10 Keys to a Better Life as a Fanboy: 5. Forewarned is Forearmed?

Harry Potter and the Deathly Hallows, Part 2 (Warner Bros.)

This series of articles is designed to help you, the fan, try and divorce yourself from your attachment to source material and judge a film on its own merits and not in comparison to another work. These tips come from my own experience. I hope they are helpful.

This may be the most difficult of my guidelines in which to practice what you preach but it is completely possible. Basically, what this means is that if you find yourself to forming prejudicial opinions when hearing news tidbits about an upcoming films try and avoid them. Granted this is becoming increasingly difficult in a wired world but it is possible.

For example, I wrote about the split in the Harry Potter and the Deathly Hallows films. Curiosity got the better of me and I looked into what they picked and thus opined on it. However, none of the headlines I saw gave it away had I not clicked the link I’d be none the wiser.

Now, of course, casting news is usually a giveaway. It’ll be in the headline that so-and-so was cast in a given role but what I’ve learned in those scenarios is that I have been surprised many times by such decisions so I no longer read too much into those.

This feeds into the blank slate argument but basically the less about the production you can manage to absorb and form an opinion on before you see the film the better off you will be.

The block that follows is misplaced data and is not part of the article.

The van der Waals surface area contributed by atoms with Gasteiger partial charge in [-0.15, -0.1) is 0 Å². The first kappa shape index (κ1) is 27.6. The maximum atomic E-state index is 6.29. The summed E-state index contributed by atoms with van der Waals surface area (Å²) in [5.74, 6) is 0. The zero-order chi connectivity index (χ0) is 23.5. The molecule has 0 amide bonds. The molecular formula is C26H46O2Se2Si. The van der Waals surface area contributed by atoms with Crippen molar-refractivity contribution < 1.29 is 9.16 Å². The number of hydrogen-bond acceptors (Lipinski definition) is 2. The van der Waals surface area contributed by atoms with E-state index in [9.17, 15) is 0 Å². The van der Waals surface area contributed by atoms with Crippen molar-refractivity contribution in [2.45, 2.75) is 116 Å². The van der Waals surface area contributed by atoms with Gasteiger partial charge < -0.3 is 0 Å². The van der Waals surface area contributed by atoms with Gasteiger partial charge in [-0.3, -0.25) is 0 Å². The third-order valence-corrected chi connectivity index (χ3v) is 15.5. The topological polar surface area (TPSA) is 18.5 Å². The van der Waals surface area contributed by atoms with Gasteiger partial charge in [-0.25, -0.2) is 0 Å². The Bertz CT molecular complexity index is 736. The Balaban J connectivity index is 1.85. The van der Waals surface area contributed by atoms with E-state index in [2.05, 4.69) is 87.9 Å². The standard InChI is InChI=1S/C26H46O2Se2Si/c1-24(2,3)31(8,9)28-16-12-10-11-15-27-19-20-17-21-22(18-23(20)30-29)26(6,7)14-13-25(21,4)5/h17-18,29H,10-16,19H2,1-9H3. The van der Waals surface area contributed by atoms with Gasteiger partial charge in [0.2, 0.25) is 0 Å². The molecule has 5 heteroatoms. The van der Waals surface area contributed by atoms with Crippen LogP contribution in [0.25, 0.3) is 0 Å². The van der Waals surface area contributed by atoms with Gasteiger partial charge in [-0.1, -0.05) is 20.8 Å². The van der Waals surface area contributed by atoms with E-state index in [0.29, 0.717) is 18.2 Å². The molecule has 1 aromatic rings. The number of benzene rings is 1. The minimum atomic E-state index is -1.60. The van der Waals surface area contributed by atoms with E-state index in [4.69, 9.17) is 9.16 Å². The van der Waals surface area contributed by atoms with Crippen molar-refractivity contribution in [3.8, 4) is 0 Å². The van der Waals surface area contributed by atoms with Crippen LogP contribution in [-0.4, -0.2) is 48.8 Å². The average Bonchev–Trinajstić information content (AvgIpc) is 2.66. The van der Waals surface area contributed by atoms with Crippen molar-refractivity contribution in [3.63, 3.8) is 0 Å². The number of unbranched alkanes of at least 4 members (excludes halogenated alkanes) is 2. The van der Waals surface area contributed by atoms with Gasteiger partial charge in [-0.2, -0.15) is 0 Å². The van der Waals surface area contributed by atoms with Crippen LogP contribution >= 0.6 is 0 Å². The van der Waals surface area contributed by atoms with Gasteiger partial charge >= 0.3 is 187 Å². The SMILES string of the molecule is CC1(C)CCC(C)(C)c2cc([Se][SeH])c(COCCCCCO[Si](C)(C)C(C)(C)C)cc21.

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10 Keys To A Better Life As A Fanboy- 3. You’re Not The Director, Screenwriter, Etc.

Rupert Grint in Harry Potter and the Chamber of Secrets (Warner Bros.)

This series of articles is designed to help you, the fan, try and divorce yourself from your attachment to source material and judge a film on its own merits and not in comparison to another work. These tips come from my own experience. I hope they are helpful.

While this does connect somewhat to number one, as many ultimately will, trust me this is somewhat different and is very important to remember. It is also key to keep in mind ultimately the decisions that are shaping a series based on a work you love are not yours to make. Now you may be a creative type who makes it and someday you could be in charge of a remake, as film is becoming more like theatre and remakes (read “revivals”) are becoming an accepted practice, of your pet project and if that’s the case more power to you but then you’ll be the one facing the angry postings not writing them. However, as you sit in wait for one of the year’s biggest releases you’re not going to shift opinion and if your opinion stands for several consecutive installments of a series do one of two things: one, get over it or two, stop watching them.

An example of this would be a friend of mine who told me four movies or so into the Harry Potter series that she hates how Rupert Grint plays Ron Weasley. There is obviously a difference of opinion between the makers and actor and this audience member as to who Ron is, however, the producers wanted nothing more from the early-going than to secure the young triad for the duration. If the interpretation bothers you that much stop subjecting yourself to it or knock it off and just take it with a grain of salt.

I do fully realize there are remakes or sequels that make money simply because you want to “see how stupid it is” but eventually if a series dissatisfies you for several consecutive installments you should pull the plug. Aside from that you really have no sway. Online petitions may have gotten people on SNL but they have yet to change film casting or rewrite plot points so it is an exercise in futility.

Review- Paul

Nick Frost and Simon Pegg in Paul (Universal)